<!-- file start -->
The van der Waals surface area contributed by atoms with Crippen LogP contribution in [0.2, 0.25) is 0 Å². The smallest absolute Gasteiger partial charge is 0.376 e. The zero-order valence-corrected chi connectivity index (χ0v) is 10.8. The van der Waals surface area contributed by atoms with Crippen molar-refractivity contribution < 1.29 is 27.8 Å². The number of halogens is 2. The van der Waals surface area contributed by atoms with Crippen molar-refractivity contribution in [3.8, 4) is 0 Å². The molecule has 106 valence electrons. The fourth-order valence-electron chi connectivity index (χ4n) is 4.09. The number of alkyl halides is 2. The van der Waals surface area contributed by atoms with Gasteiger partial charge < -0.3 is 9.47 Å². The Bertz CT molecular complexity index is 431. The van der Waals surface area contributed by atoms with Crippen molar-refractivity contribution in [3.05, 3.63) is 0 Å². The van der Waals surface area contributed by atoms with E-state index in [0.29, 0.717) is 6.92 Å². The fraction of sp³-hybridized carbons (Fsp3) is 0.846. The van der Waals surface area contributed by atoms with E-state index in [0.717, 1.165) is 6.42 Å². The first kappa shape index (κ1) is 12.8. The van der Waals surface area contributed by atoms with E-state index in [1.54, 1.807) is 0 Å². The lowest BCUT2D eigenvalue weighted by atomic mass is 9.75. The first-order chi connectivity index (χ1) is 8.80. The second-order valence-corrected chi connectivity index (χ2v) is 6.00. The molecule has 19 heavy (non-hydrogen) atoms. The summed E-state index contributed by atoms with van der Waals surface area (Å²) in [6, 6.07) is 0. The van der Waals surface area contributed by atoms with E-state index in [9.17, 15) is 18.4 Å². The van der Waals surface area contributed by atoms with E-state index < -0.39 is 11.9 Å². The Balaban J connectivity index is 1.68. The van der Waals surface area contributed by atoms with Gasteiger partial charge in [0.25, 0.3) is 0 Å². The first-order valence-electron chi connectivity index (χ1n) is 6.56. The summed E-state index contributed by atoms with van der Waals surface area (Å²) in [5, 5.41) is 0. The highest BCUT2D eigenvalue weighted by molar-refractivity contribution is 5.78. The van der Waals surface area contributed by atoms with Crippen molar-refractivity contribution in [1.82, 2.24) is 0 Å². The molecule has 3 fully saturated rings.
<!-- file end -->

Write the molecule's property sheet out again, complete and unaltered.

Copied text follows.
The van der Waals surface area contributed by atoms with Crippen LogP contribution in [0.2, 0.25) is 0 Å². The smallest absolute Gasteiger partial charge is 0.376 e. The zero-order valence-corrected chi connectivity index (χ0v) is 10.8. The van der Waals surface area contributed by atoms with Crippen molar-refractivity contribution < 1.29 is 27.8 Å². The number of halogens is 2. The van der Waals surface area contributed by atoms with Crippen molar-refractivity contribution in [3.8, 4) is 0 Å². The molecule has 106 valence electrons. The fourth-order valence-electron chi connectivity index (χ4n) is 4.09. The number of alkyl halides is 2. The van der Waals surface area contributed by atoms with Gasteiger partial charge < -0.3 is 9.47 Å². The Bertz CT molecular complexity index is 431. The van der Waals surface area contributed by atoms with Crippen molar-refractivity contribution in [3.05, 3.63) is 0 Å². The van der Waals surface area contributed by atoms with E-state index in [0.29, 0.717) is 6.92 Å². The fraction of sp³-hybridized carbons (Fsp3) is 0.846. The van der Waals surface area contributed by atoms with E-state index in [0.717, 1.165) is 6.42 Å². The first kappa shape index (κ1) is 12.8. The van der Waals surface area contributed by atoms with E-state index in [1.54, 1.807) is 0 Å². The lowest BCUT2D eigenvalue weighted by atomic mass is 9.75. The first-order chi connectivity index (χ1) is 8.80. The second-order valence-corrected chi connectivity index (χ2v) is 6.00. The molecule has 19 heavy (non-hydrogen) atoms. The summed E-state index contributed by atoms with van der Waals surface area (Å²) in [6, 6.07) is 0. The van der Waals surface area contributed by atoms with E-state index in [9.17, 15) is 18.4 Å². The van der Waals surface area contributed by atoms with E-state index < -0.39 is 11.9 Å². The Balaban J connectivity index is 1.68. The van der Waals surface area contributed by atoms with Gasteiger partial charge in [0.25, 0.3) is 0 Å². The first-order valence-electron chi connectivity index (χ1n) is 6.56. The summed E-state index contributed by atoms with van der Waals surface area (Å²) in [5, 5.41) is 0. The highest BCUT2D eigenvalue weighted by molar-refractivity contribution is 5.78. The van der Waals surface area contributed by atoms with Crippen molar-refractivity contribution in [1.82, 2.24) is 0 Å². The molecule has 3 fully saturated rings.